Magazine article Black Issues in Higher Education

Career CONSULTANTS

Magazine article Black Issues in Higher Education

Career CONSULTANTS

Article excerpt

Dear BI Career Consultants:

I want to become head of my department, but I've been having trouble persuading my colleagues that my expertise extends beyond subjects pertaining to people of color. What would you suggest?

DR. RODERICK J. MCDAVIS, dean and professor, College of Education, University of Florida

If you want to become head of your department, you should apply for the position and let your credentials speak for you.

Keep in mind that faculties are different and they look for different qualifies in department heads. Some look for colleagues in specific areas of expertise, while others are more interested in colleagues who possess specific leadership qualifies. Sometimes it is difficult for faculty members in the same department to perceive one of their colleagues, regardless of expertise, as the head of the department. Ultimately, however, deans select people who can provide the best leadership for departments based on the needs of departments at a given time.

My advice is to continue building the credentials necessary to become head of an academic department. To be sure, you should continue your research and scholarly activities, as well as involvement in professional associations as a chair or member of committees and task forces. In addition, you should try to become elected to leadership positions in these associations. You also should volunteer for leadership assignments on a variety of committees or task forces in your department, college, or university. These assignments will demonstrate the breadth of your expertise in other areas and show that your are committed to being a leader for all.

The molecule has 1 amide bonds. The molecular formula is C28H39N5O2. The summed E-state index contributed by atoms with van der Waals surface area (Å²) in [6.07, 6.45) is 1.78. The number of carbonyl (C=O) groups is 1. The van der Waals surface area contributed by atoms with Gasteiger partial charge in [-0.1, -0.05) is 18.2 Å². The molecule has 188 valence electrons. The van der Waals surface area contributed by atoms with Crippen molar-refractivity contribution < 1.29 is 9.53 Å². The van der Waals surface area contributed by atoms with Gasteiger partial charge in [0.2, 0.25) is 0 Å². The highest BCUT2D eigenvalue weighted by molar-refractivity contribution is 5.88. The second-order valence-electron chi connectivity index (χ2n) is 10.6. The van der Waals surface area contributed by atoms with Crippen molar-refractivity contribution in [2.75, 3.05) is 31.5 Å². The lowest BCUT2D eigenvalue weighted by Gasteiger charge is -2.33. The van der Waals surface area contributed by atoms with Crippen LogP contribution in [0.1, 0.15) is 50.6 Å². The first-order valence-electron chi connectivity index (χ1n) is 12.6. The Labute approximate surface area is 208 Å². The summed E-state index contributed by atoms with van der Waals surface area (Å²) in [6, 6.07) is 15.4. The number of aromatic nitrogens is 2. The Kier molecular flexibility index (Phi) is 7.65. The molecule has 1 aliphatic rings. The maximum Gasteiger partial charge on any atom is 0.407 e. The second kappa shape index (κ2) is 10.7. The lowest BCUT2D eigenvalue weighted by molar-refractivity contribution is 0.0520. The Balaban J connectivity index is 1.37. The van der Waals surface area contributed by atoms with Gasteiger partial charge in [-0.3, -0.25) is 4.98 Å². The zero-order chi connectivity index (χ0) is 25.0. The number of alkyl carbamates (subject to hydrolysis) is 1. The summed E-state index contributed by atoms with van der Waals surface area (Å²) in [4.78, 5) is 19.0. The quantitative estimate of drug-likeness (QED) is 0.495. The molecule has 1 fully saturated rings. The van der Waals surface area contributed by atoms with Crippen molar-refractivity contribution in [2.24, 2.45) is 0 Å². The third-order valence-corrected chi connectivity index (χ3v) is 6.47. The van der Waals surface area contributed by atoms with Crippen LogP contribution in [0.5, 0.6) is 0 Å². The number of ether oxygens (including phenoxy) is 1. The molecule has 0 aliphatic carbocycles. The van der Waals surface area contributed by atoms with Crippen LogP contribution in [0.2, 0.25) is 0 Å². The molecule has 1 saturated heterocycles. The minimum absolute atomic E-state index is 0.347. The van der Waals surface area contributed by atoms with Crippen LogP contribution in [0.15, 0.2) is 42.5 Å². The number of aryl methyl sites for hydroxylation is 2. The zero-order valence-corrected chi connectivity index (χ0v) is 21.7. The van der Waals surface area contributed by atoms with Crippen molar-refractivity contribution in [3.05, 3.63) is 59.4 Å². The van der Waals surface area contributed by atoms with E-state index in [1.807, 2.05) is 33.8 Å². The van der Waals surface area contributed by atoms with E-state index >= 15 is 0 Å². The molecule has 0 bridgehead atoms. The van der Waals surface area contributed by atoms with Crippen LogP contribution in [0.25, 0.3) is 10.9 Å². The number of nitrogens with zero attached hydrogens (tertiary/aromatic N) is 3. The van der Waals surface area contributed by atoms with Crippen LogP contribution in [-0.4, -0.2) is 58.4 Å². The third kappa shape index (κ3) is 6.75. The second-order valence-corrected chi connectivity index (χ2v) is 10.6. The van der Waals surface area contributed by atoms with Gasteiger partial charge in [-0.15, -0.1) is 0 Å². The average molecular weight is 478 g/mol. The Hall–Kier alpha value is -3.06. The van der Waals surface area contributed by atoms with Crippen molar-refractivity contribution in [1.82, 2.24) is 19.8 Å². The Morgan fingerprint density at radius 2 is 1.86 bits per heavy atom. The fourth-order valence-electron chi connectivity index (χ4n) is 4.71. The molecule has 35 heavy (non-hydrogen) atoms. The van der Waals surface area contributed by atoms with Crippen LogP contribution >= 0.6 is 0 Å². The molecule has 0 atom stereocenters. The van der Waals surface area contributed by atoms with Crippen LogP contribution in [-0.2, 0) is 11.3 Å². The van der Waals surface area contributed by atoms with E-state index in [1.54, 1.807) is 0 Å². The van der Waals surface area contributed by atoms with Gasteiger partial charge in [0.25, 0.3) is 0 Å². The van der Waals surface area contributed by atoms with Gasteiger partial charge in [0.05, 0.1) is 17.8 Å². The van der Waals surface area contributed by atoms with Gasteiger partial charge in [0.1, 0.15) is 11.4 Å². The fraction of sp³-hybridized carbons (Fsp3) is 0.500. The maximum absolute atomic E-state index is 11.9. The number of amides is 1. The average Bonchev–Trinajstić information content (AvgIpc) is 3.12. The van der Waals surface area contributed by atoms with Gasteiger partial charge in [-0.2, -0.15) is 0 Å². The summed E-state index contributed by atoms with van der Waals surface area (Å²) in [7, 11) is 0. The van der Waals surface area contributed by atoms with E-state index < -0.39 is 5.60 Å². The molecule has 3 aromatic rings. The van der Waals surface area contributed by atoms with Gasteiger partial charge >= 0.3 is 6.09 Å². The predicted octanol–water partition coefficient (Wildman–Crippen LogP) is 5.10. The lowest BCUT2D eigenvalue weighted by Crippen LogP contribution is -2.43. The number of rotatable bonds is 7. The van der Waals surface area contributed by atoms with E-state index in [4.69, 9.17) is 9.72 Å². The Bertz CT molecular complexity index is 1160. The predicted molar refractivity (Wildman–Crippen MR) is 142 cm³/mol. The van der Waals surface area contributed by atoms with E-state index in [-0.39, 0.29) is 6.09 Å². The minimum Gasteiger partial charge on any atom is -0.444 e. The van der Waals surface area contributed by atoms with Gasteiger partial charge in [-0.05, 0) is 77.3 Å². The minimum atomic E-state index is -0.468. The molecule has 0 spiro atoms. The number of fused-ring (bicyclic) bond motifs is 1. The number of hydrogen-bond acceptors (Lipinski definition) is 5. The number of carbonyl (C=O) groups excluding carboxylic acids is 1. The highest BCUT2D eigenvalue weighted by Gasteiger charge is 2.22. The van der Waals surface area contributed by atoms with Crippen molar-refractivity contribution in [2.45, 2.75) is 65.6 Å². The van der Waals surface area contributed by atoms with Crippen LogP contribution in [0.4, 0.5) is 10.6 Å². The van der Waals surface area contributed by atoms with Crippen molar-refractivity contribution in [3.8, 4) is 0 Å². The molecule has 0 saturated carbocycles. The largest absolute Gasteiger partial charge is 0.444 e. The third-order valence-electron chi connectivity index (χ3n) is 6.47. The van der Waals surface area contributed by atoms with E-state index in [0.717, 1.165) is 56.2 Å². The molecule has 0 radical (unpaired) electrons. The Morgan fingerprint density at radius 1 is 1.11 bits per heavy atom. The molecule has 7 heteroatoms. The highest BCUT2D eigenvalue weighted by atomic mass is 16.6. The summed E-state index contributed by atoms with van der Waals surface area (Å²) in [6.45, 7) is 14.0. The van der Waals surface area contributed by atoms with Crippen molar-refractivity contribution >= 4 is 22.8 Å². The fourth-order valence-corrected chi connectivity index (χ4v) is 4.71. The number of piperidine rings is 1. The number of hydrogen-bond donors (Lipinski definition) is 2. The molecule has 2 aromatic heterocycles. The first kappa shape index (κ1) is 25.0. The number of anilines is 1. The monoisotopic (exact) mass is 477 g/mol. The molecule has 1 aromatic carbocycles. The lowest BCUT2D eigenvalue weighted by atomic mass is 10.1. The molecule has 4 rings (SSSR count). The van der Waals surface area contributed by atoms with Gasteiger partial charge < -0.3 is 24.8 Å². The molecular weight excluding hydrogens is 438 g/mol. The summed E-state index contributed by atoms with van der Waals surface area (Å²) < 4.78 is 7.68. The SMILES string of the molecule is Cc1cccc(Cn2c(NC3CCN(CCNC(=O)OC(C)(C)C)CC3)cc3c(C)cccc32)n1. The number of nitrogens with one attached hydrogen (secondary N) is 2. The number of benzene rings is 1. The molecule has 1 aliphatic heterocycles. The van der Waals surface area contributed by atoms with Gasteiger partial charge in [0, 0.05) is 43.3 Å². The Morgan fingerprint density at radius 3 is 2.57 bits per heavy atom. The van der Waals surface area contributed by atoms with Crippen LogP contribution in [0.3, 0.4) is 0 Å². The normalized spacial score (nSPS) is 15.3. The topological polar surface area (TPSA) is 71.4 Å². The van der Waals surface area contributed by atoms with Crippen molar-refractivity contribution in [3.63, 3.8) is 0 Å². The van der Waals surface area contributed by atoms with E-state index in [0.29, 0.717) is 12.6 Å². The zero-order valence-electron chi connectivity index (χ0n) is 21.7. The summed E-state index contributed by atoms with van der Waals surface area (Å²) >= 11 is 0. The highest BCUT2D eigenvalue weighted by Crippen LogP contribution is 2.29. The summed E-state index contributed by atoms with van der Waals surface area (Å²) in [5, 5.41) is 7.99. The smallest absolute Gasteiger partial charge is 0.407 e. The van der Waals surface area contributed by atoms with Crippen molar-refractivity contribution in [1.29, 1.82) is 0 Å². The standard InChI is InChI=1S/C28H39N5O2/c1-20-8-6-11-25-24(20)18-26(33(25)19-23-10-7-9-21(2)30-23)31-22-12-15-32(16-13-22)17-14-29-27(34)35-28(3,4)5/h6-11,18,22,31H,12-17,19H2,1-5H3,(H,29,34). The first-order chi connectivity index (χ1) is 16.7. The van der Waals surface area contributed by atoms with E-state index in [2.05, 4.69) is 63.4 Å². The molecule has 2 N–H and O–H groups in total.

You may have to apply for a department head position at another university. I suggest that you let the dean of your college know that you are interested in becoming a department head in your college or elsewhere.

Deans of colleges always receive announcements about chair positions at other universities. Ask your dean to send you copies of such announcements for your discipline. If you have a good relationship with the dean, you also can ask the dean to nominate you for leadership positions at other universities.

DR. NORMA BURGESS, professor of sociology and chair, Department of Child and Family Studies, Syracuse University

Careers in higher education administration often begin with becoming a department chair. …

Search by... Author
Show... All Results Primary Sources Peer-reviewed

Oops!

An unknown error has occurred. Please click the button below to reload the page. If the problem persists, please try again in a little while.